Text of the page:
Doomsday scenarios of all forms – from the prophetic to the scientifically formulated – have become a favorite topic as 2012 dawns. For most of the Filipinos though, the New Year still means hope rather than the end of the world.
Filipinos’ New Year optimism even reached a record high of 95 percent based on the latest survey by pollster Social Weather Stations (SWS). The result is two points higher than the 93 percent who welcomed 2011 with hope. It should be noted however the the survey was done before tropical storm Sendong wrought devastation in parts of Mindanao and Visayas.
The record-high optimism however does not sit well with the ailing state of the local economy and the continued global economic slump. Serious economic challenges stare us in the face even as we look somewhere else greener. For one, the country’s growth has been on a steady slowdown since the fourth quarter of 2009. Thanks to the Aquino administration’s active tit-for-tat with the judiciary and the Arroyo camp, tell-tale signs of an economy in distress were perfectly drowned in mainstream discussions.
Who would have thought that Communist leader Mao Zedong leaves a rare legacy in the land of K-Pop?
During my visit in Busan, South Korea in late November, I had the chance to eat at this casual dining restaurant which is a few blocks away from our hotel in Haeundae. It was the second day of the Busan Global Civil Society Forum (BCSF), the preparatory meet of CSO representatives for the High-Level aid forum, and some civil society friends thought of eating a hearty dinner somewhere near after a tiring day. They tugged me to this restaurant, interestingly named after Mao.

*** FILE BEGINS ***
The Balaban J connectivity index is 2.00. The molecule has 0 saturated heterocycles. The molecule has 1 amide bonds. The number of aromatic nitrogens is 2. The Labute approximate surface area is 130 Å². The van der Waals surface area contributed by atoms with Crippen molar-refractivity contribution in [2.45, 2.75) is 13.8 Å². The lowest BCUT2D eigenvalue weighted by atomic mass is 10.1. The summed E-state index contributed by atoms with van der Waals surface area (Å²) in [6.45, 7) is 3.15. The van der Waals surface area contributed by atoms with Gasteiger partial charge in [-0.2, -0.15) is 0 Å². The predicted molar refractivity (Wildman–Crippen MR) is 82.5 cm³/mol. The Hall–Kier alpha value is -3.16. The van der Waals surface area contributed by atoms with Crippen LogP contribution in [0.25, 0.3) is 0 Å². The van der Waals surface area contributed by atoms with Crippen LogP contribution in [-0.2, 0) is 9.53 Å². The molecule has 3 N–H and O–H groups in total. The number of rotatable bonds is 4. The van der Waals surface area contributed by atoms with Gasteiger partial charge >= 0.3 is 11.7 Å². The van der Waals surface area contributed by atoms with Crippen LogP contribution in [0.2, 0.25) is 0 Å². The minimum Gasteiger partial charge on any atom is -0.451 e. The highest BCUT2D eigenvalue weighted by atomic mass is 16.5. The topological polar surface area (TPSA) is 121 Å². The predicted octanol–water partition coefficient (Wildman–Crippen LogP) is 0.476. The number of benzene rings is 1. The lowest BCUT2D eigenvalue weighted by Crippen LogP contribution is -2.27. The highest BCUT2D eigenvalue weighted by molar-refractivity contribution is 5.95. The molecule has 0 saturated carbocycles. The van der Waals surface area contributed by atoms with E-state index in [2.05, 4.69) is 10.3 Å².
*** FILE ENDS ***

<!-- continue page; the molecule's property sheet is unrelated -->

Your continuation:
Entering the cozy resto, one would notice the two Mao portraits (one was of young Mao and the other of adult Mao) adorning the walls. Other paintings depict Chinese culture (unfortunately I cannot read Chinese characters inscribed on and below the paintings).
But the catchiest display of all is the rare ten-feet long panoramic photo of Chairman Mao with dozens of Red fighters taken in 1964. As I gaze over the photo, I felt like I discovered a rare gem in the midst of metropolitan jungle. This is not the kind of material usually displayed in mall museums and art exhibits.
[Trivia: Mao did not set foot on the Korean peninsula]
Close-up: Mao (second from the left, front row) sits beside Zhou Enlai (man in black robe), China's first premiere.
Indeed it was a treat taking shots of the paintings and old photos that I forgot to pay attention to the exquisite taste of the food. In fact, I don’t have photos of the marinated pork slices and soup which we ate.
In any case, the presence of the panoramic photo in Busan still puzzles me. Could it be that the owner of the resto is a believer of the socialist cause? Or did he/she buy it somewhere? I know I should have been extra inquisitive on that night, my regrets.
Happy birthday Mao!